5 Pennsylvania women who did it first

Women’s History Month may be coming to a close, but these important women’s accomplishments live on. Remember their names and honor them.

Sadie Tanner Mossell Alexander

This iconic woman was very familiar with breaking boundaries. She was the first black woman to earn a PhD in economics at the University of Pennsylvania. In 1927, she became the first black woman admitted to the Pennsylvania Bar. Alexander was also the first national president of Delta Sigma Theta, a black sorority. Needless to say, Alexander paved the way for black women so that others didn’t have to.

Sharron Cooks

Cooks was the first black, transgender woman to represent Pennsylvania as a Democratic National Delegate at the DNC in 2016. In addition, she was the first openly transgender black woman to graduate from Arcadia University. Cooks was also the first transgender person to claim a Chair on a City Commission, but was ousted from her position in May 2017.

Alice M. Bentley

Bentley became the first woman Speaker Pro Tempore (“temporary speaker”) of the House of Representatives in 1923. She was elected to the Pennsylvania House of Representatives in 1922 as a Republican along with seven other women, all of who were the first to serve as state representatives. The terms she served helped to solidify the importance of women representation in government.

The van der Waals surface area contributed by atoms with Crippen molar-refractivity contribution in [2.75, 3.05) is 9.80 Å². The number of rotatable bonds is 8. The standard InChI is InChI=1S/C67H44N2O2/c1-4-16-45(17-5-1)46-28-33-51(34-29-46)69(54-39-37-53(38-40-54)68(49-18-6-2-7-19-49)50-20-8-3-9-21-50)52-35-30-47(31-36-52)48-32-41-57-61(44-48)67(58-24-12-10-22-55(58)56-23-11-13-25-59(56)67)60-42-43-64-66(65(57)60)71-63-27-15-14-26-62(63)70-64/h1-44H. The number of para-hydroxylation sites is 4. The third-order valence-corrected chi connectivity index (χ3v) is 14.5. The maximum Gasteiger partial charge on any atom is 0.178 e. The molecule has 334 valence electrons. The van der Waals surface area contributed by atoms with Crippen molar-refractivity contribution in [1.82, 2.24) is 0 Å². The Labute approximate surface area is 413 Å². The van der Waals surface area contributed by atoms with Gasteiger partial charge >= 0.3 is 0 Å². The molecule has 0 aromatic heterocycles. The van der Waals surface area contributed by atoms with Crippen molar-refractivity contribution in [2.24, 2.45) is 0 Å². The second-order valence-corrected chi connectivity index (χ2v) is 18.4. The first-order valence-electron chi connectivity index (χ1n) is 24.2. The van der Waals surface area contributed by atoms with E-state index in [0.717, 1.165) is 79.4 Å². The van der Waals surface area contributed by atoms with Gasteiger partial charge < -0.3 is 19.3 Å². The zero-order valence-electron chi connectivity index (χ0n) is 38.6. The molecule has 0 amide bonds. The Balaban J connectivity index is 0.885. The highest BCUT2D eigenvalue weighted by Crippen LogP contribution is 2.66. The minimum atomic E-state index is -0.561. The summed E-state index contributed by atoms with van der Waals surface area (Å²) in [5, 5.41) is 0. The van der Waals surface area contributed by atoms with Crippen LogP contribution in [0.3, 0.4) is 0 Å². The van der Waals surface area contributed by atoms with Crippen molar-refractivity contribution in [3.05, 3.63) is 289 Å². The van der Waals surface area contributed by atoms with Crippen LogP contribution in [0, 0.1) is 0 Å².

Elizabeth Hirsh Fleisher

Fleisher was the first woman licensed architect in Philadelphia. Her works helped immortalize the round designs that were prevalent in the 60s. Ever gazed at the architectural giant that is Parkway House? You have Fleisher to thank, that’s one of her most famous works of art. In fact, a pavilion she designed in Columbus Square in 1960 is now in danger of being demolished to make way for park improvements.

Hilde Lysiak

Lysiak is the youngest member of the Society of Professional Journalists at 12 years old. She publishes the Orange Street News, which claims to be the only newspaper covering the town of Selinsgrove. She began reporting on violent crimes in her town at nine years old, for which people criticized her, claiming she was too young to do so. However, she continues to rise above the criticism and succeed in her journalistic endeavors, and even interviewed Malala Yousafzai, the youngest Nobel Peace Prize winner, in 2016.


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